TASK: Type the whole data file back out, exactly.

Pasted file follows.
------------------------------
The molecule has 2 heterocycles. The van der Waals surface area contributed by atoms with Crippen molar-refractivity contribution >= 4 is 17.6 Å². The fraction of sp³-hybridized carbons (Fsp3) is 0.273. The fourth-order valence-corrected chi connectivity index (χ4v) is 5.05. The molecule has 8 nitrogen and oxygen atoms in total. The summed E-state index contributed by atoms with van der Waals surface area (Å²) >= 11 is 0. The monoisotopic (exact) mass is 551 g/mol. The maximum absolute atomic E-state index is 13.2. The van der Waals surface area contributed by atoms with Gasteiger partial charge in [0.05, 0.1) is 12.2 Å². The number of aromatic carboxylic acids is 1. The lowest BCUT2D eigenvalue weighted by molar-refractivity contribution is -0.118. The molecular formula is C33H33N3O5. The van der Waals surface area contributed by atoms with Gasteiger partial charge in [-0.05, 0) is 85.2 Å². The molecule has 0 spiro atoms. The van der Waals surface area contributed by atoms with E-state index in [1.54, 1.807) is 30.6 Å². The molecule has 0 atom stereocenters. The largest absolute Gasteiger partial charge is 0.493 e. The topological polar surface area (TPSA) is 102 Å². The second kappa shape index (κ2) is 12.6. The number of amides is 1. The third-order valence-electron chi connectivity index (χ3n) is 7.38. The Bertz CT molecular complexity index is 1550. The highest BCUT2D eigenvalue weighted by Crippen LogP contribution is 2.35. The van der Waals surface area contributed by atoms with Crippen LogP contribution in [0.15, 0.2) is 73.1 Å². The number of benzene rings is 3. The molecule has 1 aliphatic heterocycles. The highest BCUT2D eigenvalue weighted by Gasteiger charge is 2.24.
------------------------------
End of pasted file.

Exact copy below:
The molecule has 2 heterocycles. The van der Waals surface area contributed by atoms with Crippen molar-refractivity contribution >= 4 is 17.6 Å². The fraction of sp³-hybridized carbons (Fsp3) is 0.273. The fourth-order valence-corrected chi connectivity index (χ4v) is 5.05. The molecule has 8 nitrogen and oxygen atoms in total. The summed E-state index contributed by atoms with van der Waals surface area (Å²) >= 11 is 0. The monoisotopic (exact) mass is 551 g/mol. The maximum absolute atomic E-state index is 13.2. The van der Waals surface area contributed by atoms with Gasteiger partial charge in [0.05, 0.1) is 12.2 Å². The number of aromatic carboxylic acids is 1. The lowest BCUT2D eigenvalue weighted by molar-refractivity contribution is -0.118. The molecular formula is C33H33N3O5. The van der Waals surface area contributed by atoms with Gasteiger partial charge in [-0.05, 0) is 85.2 Å². The molecule has 0 spiro atoms. The van der Waals surface area contributed by atoms with E-state index in [1.54, 1.807) is 30.6 Å². The molecule has 0 atom stereocenters. The largest absolute Gasteiger partial charge is 0.493 e. The topological polar surface area (TPSA) is 102 Å². The second kappa shape index (κ2) is 12.6. The number of amides is 1. The third-order valence-electron chi connectivity index (χ3n) is 7.38. The Bertz CT molecular complexity index is 1550. The highest BCUT2D eigenvalue weighted by Crippen LogP contribution is 2.35. The van der Waals surface area contributed by atoms with Crippen LogP contribution in [0.15, 0.2) is 73.1 Å². The number of benzene rings is 3. The molecule has 1 aliphatic heterocycles. The highest BCUT2D eigenvalue weighted by Gasteiger charge is 2.24.